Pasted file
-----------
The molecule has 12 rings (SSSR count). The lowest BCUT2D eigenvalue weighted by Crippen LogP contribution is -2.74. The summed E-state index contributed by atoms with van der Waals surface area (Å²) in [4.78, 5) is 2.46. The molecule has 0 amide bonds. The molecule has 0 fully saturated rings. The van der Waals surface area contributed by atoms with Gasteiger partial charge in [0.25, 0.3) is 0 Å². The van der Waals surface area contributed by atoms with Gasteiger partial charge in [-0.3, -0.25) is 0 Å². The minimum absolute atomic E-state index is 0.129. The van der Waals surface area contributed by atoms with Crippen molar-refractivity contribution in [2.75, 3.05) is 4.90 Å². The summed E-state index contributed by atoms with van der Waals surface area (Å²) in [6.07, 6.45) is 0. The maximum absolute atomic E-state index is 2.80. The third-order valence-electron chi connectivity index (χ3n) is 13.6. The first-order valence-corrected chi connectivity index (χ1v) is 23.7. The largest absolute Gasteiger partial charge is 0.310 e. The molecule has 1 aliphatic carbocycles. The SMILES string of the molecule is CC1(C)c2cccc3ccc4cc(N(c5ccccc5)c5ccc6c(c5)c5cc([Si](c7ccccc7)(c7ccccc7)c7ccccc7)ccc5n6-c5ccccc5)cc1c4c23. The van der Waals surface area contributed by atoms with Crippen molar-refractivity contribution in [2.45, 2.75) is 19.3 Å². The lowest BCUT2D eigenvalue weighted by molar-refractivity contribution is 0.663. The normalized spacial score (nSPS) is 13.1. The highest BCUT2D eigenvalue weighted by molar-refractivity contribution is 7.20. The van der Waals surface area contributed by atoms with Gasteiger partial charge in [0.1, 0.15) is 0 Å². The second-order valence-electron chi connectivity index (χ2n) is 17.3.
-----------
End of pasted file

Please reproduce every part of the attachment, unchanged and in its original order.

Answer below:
The molecule has 12 rings (SSSR count). The lowest BCUT2D eigenvalue weighted by Crippen LogP contribution is -2.74. The summed E-state index contributed by atoms with van der Waals surface area (Å²) in [4.78, 5) is 2.46. The molecule has 0 amide bonds. The molecule has 0 fully saturated rings. The van der Waals surface area contributed by atoms with Gasteiger partial charge in [0.25, 0.3) is 0 Å². The van der Waals surface area contributed by atoms with Gasteiger partial charge in [-0.3, -0.25) is 0 Å². The minimum absolute atomic E-state index is 0.129. The van der Waals surface area contributed by atoms with Crippen molar-refractivity contribution in [2.75, 3.05) is 4.90 Å². The summed E-state index contributed by atoms with van der Waals surface area (Å²) in [6.07, 6.45) is 0. The maximum absolute atomic E-state index is 2.80. The third-order valence-electron chi connectivity index (χ3n) is 13.6. The first-order valence-corrected chi connectivity index (χ1v) is 23.7. The largest absolute Gasteiger partial charge is 0.310 e. The molecule has 1 aliphatic carbocycles. The SMILES string of the molecule is CC1(C)c2cccc3ccc4cc(N(c5ccccc5)c5ccc6c(c5)c5cc([Si](c7ccccc7)(c7ccccc7)c7ccccc7)ccc5n6-c5ccccc5)cc1c4c23. The van der Waals surface area contributed by atoms with Crippen molar-refractivity contribution in [2.45, 2.75) is 19.3 Å². The lowest BCUT2D eigenvalue weighted by molar-refractivity contribution is 0.663. The normalized spacial score (nSPS) is 13.1. The highest BCUT2D eigenvalue weighted by molar-refractivity contribution is 7.20. The van der Waals surface area contributed by atoms with Gasteiger partial charge in [0.1, 0.15) is 0 Å². The second-order valence-electron chi connectivity index (χ2n) is 17.3.